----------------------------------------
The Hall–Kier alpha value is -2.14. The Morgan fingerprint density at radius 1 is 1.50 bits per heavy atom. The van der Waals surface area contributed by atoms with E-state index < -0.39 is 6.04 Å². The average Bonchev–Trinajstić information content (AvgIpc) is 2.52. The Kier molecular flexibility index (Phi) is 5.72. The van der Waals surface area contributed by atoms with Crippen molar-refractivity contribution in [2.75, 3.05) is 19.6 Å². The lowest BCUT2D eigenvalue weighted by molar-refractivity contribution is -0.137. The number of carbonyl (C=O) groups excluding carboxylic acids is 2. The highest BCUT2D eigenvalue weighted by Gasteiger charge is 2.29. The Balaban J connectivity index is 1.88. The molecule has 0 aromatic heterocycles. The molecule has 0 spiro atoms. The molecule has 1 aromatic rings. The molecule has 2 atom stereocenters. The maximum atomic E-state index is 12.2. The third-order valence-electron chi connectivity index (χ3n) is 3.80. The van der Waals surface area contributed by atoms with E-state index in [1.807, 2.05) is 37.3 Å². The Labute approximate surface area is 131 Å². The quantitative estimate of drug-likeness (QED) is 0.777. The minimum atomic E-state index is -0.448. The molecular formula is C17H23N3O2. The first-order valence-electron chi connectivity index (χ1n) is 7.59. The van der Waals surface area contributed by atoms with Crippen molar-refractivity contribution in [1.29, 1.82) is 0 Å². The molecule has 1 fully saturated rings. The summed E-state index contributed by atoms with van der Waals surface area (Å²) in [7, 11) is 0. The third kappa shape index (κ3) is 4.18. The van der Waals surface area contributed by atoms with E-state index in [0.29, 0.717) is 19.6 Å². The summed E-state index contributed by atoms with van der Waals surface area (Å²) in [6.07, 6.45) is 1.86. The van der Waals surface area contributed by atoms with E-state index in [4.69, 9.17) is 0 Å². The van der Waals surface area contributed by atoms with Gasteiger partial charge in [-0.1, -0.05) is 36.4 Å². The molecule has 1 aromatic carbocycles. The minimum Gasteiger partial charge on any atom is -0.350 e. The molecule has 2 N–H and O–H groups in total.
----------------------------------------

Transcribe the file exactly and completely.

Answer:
The Hall–Kier alpha value is -2.14. The Morgan fingerprint density at radius 1 is 1.50 bits per heavy atom. The van der Waals surface area contributed by atoms with E-state index < -0.39 is 6.04 Å². The average Bonchev–Trinajstić information content (AvgIpc) is 2.52. The Kier molecular flexibility index (Phi) is 5.72. The van der Waals surface area contributed by atoms with Crippen molar-refractivity contribution in [2.75, 3.05) is 19.6 Å². The lowest BCUT2D eigenvalue weighted by molar-refractivity contribution is -0.137. The number of carbonyl (C=O) groups excluding carboxylic acids is 2. The highest BCUT2D eigenvalue weighted by Gasteiger charge is 2.29. The Balaban J connectivity index is 1.88. The molecule has 0 aromatic heterocycles. The molecule has 0 spiro atoms. The molecule has 1 aromatic rings. The molecule has 2 atom stereocenters. The maximum atomic E-state index is 12.2. The third-order valence-electron chi connectivity index (χ3n) is 3.80. The van der Waals surface area contributed by atoms with E-state index in [1.807, 2.05) is 37.3 Å². The Labute approximate surface area is 131 Å². The quantitative estimate of drug-likeness (QED) is 0.777. The minimum atomic E-state index is -0.448. The molecular formula is C17H23N3O2. The first-order valence-electron chi connectivity index (χ1n) is 7.59. The van der Waals surface area contributed by atoms with Crippen molar-refractivity contribution in [1.29, 1.82) is 0 Å². The molecule has 1 fully saturated rings. The summed E-state index contributed by atoms with van der Waals surface area (Å²) in [7, 11) is 0. The third kappa shape index (κ3) is 4.18. The van der Waals surface area contributed by atoms with E-state index in [0.29, 0.717) is 19.6 Å². The summed E-state index contributed by atoms with van der Waals surface area (Å²) in [6.07, 6.45) is 1.86. The van der Waals surface area contributed by atoms with E-state index in [4.69, 9.17) is 0 Å². The van der Waals surface area contributed by atoms with Gasteiger partial charge in [-0.1, -0.05) is 36.4 Å². The molecule has 1 aromatic carbocycles. The minimum Gasteiger partial charge on any atom is -0.350 e. The molecule has 2 N–H and O–H groups in total.